Tenuta del Cavaliere, Verdicchio dei Castelli di Jesi, Marchetti, 2013 

385762“Verdicchio is central Italy’s most distinctive white varietal. The mineral-rich soils of the Classico Superiore sector of the Marches’ Castelli di Jesi zone – just a few miles from the Adriatic Sea – imbues the finest Verdicchios with extra complexity and a deeply etched soil signature. A radiant green-gold in the bowl, Marchetti’s Verdicchio shows all the minerally snap pea and smoky white pepper notes that we so love in the very finest Verdicchios. The wine’s smoky mineral expression yields to a fleshy core of pear and melon fruit backed by riveting acidity, a tactile mineral expression, and suggestions of green tea, grapefruit zest and sappy dried herbs. Full bodied yet balanced and elegant, Marchetti’s Verdicchio begs for rich vegetarian recipes and fish steaks. Pair it now and over the coming five years with hearty fare that calls for a bold white wine, like swordfish, fresh albacore tuna, rabbit, zucchini casseroles, white pizzas, and pastas dressed with olive oil, garlic and seasonal vegetables. Impressive Verdicchio! ” Found this one at Hope Valley Bottle Shop.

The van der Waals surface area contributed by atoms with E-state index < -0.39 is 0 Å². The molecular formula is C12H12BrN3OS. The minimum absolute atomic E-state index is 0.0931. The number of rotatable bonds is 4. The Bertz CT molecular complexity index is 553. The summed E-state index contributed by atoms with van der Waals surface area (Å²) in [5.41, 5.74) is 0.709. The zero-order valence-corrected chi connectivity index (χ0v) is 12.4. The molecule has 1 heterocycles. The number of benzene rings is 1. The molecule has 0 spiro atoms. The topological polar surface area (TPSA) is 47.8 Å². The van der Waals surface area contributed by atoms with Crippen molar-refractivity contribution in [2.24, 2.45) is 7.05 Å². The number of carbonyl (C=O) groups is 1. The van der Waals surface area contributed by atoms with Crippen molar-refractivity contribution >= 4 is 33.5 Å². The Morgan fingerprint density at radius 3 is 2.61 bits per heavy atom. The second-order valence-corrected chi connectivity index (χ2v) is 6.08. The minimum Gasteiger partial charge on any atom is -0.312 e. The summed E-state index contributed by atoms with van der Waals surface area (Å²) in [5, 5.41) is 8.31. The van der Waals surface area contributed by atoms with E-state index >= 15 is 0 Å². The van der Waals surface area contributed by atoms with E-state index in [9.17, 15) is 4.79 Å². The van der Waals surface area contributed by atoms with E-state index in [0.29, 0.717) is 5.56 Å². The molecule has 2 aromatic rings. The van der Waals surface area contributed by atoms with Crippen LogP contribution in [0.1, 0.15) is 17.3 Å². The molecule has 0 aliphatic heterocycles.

Finally, the weather is cooperating, and I’ll be eating oysters on Saturday evening. I haven’t yet decided which wine will accompany this round of oyster stew with black truffles!  I keep reading the descriptions of each and just can’t decide, but I do know that three is too many–I have to make a decision.

 

Turkey–with truffle butter